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Recent Beak Evolution in North American Starlings after Invasion

  • Zichello, Julia M.
  • DeLiberto, Shelagh T.
  • Shrewsbury, Paul
  • Pierwola, Agnieszka A.
  • Werner, Scott J.
Publication Date
Jan 01, 2024
University of Nebraska - Lincoln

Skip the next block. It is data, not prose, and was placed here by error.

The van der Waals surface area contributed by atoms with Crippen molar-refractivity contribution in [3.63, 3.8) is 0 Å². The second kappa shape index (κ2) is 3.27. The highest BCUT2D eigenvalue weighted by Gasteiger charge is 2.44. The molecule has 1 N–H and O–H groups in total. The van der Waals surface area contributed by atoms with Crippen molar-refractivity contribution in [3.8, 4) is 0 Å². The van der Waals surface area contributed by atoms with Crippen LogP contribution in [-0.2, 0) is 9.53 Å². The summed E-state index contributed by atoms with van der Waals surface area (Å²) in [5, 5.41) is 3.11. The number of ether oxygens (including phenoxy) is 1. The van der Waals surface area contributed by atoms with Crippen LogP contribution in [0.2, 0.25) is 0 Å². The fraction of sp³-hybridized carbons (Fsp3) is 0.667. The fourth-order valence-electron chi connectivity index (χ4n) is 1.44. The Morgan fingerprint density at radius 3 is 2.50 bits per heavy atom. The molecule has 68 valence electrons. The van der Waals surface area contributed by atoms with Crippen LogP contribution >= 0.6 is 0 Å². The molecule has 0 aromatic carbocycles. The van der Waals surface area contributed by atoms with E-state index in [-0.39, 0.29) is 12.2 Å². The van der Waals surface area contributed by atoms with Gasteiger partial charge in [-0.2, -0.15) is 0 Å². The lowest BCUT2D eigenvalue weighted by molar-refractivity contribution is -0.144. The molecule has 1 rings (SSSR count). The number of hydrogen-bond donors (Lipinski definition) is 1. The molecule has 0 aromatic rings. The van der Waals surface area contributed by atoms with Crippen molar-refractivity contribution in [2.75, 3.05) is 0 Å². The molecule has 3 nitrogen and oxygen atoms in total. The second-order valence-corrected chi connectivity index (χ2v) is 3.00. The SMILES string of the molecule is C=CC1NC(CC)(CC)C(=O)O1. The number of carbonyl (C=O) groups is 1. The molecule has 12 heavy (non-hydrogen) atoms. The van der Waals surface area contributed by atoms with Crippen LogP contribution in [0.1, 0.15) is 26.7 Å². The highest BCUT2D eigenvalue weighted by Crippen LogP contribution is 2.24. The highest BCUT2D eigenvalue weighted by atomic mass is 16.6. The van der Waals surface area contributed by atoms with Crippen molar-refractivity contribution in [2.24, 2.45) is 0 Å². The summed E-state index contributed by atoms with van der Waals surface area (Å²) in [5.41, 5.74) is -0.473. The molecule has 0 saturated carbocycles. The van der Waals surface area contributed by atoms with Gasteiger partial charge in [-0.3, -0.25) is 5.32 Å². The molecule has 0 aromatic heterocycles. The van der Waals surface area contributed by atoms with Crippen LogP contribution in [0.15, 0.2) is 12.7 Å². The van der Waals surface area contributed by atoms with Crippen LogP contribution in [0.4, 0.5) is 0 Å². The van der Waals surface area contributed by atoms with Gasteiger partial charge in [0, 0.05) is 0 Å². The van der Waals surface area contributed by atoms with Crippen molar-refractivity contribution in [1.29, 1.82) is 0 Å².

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European starlings are one of the most abundant and problematic avian invaders in the world. From their native range across Eurasia and North Africa, they have been introduced to every continent except Antarctica. In 160 years, starlings have expanded into different environments throughout the world, making them a powerful model for understanding rapid evolutionary change and adaptive plasticity. Here, we investigate their spatiotemporal morphological variation in North America and the native range. Our dataset includes 1,217 specimens; a combination of historical museum skins and modern birds. Beak length in the native range has remained unchanged during the past 206 years, but we find beak length in North American birds is now 8% longer than birds from the native range. We discuss potential drivers of this pattern including dietary adaptation or climatic pressures. Additionally, body size in North American starlings is smaller than those from the native range, which suggests a role for selection or founder effect. Taken together, our results indicate rapid recent evolutionary change in starling morphology coincident with invasion into novel environments.

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